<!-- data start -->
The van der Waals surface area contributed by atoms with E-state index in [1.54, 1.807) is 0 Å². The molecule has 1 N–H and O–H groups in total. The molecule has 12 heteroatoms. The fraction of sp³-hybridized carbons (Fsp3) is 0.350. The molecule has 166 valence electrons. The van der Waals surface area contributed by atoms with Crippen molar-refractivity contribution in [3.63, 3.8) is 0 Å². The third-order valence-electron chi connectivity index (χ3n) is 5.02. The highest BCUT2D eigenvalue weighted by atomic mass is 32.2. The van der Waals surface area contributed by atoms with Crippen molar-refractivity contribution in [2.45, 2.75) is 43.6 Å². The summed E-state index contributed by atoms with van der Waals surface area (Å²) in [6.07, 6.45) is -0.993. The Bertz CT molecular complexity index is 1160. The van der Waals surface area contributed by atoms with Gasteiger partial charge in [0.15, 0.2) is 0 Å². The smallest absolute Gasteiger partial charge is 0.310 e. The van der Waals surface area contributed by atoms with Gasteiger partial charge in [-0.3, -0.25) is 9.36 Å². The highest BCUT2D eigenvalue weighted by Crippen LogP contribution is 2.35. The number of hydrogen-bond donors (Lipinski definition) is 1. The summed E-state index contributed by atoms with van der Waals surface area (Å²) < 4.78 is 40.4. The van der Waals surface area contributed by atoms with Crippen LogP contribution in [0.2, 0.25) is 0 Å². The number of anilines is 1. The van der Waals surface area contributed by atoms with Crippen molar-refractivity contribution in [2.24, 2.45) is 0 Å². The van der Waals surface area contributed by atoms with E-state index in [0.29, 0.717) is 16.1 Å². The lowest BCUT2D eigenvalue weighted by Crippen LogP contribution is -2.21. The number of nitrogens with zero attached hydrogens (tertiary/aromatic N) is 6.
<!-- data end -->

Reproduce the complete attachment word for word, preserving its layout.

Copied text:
The van der Waals surface area contributed by atoms with E-state index in [1.54, 1.807) is 0 Å². The molecule has 1 N–H and O–H groups in total. The molecule has 12 heteroatoms. The fraction of sp³-hybridized carbons (Fsp3) is 0.350. The molecule has 166 valence electrons. The van der Waals surface area contributed by atoms with Crippen molar-refractivity contribution in [3.63, 3.8) is 0 Å². The third-order valence-electron chi connectivity index (χ3n) is 5.02. The highest BCUT2D eigenvalue weighted by atomic mass is 32.2. The van der Waals surface area contributed by atoms with Crippen molar-refractivity contribution in [2.45, 2.75) is 43.6 Å². The summed E-state index contributed by atoms with van der Waals surface area (Å²) in [6.07, 6.45) is -0.993. The Bertz CT molecular complexity index is 1160. The van der Waals surface area contributed by atoms with Gasteiger partial charge in [0.15, 0.2) is 0 Å². The smallest absolute Gasteiger partial charge is 0.310 e. The van der Waals surface area contributed by atoms with Gasteiger partial charge in [-0.3, -0.25) is 9.36 Å². The highest BCUT2D eigenvalue weighted by Crippen LogP contribution is 2.35. The number of hydrogen-bond donors (Lipinski definition) is 1. The summed E-state index contributed by atoms with van der Waals surface area (Å²) < 4.78 is 40.4. The van der Waals surface area contributed by atoms with Crippen LogP contribution in [0.2, 0.25) is 0 Å². The number of anilines is 1. The van der Waals surface area contributed by atoms with Crippen molar-refractivity contribution in [2.24, 2.45) is 0 Å². The van der Waals surface area contributed by atoms with E-state index in [0.29, 0.717) is 16.1 Å². The lowest BCUT2D eigenvalue weighted by Crippen LogP contribution is -2.21. The number of nitrogens with zero attached hydrogens (tertiary/aromatic N) is 6.